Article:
Saturday, September 28, 2013

Ladakh Peace... -by kelly klein


April 30, 2013

 The light here is astounding, greets the silence and wraps it in quiet peace. I look to the south, snow covered peaks float behind the sharp brown rocky crests, stupas highlighted by the last rays of sunlight along the ridge. The cold does not outweigh the desire/need to be outside, the powerful silence of the earth as it meets sky draws me again and again.

I spent the last five hours sitting beside a leather-skinned brown man of 94 years, as he spun his prayer wheel, 
mumbling prayers softly. We do not share a common language orally, but we communicate in silence with gestures and smiles, laughter and touch. He teaches me to pray, to be present. When the cold becomes greater, he gestures for us to move into his room where I start a fire in the old homemade stove. Again, we sit, him now with his prayer beads, me beside him with a cat that now frequents our house in the afternoons. 

Every evening, this visiting cat slips into the house, sleeping under my down bag with me through the frigid nights. In the morning, she works her way from under the bedding,  looking to go outside. I open the window and she darts into the cold morning. Crawling back under my bag, I return to a warm sleep only to be awakened again as she crawls back under the covers. The front door must be open as it is spring for Ladakhis  (open doors and windows even if small snow flurries!) and she finds her way back to my room, opening the door and crawling back into the warmth of my down cave.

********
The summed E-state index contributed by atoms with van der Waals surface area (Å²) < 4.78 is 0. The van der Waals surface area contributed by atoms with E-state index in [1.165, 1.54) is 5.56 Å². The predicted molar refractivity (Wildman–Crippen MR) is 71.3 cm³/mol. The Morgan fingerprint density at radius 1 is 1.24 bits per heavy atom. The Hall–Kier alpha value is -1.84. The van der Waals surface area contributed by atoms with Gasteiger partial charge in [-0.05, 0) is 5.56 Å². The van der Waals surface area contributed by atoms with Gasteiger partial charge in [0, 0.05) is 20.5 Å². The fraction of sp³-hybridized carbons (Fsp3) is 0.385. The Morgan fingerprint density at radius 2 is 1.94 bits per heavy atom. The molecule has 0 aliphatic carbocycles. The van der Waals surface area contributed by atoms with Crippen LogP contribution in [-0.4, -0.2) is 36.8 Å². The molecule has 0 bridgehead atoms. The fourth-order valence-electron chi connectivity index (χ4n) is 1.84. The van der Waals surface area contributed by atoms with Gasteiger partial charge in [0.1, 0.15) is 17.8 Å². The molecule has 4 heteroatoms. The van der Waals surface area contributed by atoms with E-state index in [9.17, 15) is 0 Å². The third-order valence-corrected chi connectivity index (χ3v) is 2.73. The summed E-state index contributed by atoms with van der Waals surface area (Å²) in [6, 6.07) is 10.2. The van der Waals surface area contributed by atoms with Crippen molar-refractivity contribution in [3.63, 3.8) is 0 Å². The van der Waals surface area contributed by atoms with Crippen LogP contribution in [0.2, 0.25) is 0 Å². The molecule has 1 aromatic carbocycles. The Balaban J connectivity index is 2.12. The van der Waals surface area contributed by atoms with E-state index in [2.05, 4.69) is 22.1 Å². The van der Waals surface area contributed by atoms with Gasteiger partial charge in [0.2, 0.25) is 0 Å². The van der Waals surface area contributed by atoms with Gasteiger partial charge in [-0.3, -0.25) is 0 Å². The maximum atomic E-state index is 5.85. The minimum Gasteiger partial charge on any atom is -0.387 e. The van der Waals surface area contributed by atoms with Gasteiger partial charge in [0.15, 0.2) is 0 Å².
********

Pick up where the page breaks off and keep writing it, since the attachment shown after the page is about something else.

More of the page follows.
She joined “Aba” (father in Ladakhi) and I on the porch, warming ourselves in the last rays of sunlight and followed us to his room, snuggling into his bed and the fire’s warmth.

Rigzen arrived to find us all on his bed, quietly at peace and union. I joined her in the kitchen where another cup of hot tea is placed in my hands. She somehow communicates to me that she is going to milk the cow and when she returns, the two of us will go for a walk. How I understand this is a mystery. It has happened time and time again, where two share no common language, yet communicate seemingly better at times, without it. Needless to say, there are times when I eagerly wish to share my thoughts, feelings, but as I do not have the words in their tongue, it passes. The need passes.

 All is as it is. Passing, changing, as it is.




5 comments:

  1. ...home~refuge...this writing of yours brings a depth to 'moments' felt not only of warmth/comfort but also in like a worth belonging to contentment and sharing...peaceful journey!...

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  2. Communicating without any language, wow you teach us things, you make us question our existance. Thanks for writing this blog.

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    Replies
    1. Thank you Menina for sharing, for you receptivity, for your encouragement.

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